August 29, 2019

What would you do with a shorter work week? This article starts with a claim that data shows that, as a society, people play more video games and drink more. I wonder how robust that data set is?  The two linked articles talk specifically about unemployment rather than a scenario where hours are simply reduced.   The article goes on to talk about a shorter work week  freeing up time for the copious amounts of unpaid care taking work that people (primarily women) are already doing, in addition to true leisure time.  It also talks about people needing to separate their identity from work, something often discussed in the FIRE community.

Women Are Not Better at Multitasking. They Just Do More Work, Studies Show  The title is pretty self explanatory, and I agree with this.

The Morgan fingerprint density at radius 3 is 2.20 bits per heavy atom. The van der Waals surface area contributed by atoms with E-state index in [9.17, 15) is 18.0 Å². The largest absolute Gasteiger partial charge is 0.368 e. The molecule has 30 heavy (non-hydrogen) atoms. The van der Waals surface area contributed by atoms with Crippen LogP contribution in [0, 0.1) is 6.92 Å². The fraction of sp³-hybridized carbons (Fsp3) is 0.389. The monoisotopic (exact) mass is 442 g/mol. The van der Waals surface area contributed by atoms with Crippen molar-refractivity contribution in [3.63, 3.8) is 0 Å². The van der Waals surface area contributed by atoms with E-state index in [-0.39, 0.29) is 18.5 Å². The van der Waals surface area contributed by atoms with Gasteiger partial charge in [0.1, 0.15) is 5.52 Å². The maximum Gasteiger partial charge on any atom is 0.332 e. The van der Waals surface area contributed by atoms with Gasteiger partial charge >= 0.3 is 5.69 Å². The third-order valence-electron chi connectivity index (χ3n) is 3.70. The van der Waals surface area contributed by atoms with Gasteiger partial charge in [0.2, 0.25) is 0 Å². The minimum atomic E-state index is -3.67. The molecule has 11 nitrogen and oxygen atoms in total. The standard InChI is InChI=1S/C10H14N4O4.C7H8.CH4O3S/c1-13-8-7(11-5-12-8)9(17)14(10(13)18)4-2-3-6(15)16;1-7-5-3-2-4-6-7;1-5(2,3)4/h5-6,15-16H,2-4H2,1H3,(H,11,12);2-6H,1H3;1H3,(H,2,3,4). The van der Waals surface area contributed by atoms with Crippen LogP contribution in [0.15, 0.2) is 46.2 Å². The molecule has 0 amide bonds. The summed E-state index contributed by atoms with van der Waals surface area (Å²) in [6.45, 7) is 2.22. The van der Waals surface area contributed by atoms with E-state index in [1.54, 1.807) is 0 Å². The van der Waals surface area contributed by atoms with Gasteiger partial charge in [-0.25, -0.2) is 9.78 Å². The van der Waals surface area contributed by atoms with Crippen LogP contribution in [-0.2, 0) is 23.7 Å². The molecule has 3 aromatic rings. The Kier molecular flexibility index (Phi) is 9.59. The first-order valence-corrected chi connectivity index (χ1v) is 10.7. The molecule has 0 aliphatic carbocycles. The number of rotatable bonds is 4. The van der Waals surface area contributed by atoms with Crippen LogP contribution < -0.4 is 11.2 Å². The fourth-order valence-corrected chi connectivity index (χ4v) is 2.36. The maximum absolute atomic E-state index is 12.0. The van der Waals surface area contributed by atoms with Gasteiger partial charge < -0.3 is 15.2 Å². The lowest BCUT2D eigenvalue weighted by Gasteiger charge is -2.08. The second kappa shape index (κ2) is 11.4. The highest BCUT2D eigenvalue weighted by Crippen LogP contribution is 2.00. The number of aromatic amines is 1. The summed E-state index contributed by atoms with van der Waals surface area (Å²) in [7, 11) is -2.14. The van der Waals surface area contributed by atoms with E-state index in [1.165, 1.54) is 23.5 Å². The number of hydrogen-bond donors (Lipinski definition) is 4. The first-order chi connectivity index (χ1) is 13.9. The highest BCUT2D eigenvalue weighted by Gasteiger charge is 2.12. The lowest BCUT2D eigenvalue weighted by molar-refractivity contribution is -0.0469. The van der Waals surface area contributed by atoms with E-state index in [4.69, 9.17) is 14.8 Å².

This is an interesting article (warning: NYT paywall!) discussing why the US is resistant to the idea of subsidized childcare (hint:  shouldn’t the moms just take care of the babies?). Though both parents work in two-thirds of American families, most Americans still say it’s not ideal for children to have two working parents.  Even as someone with a young child, the feeling that it is not the government’s responsibility to help care for my child is deeply ingrained.  The current set up results in incredibly unequal starts for our youngest citizens. We are extremely fortunate that we can pay for high quality child care while still saving money for other goals. This came at a cost (and risk) of waiting until our careers and finances were quite established before feeling confident enough to start a family. I also firmly believe my LO is more enriched by going to daycare than she would be if my husband or I were 100% responsible for her development.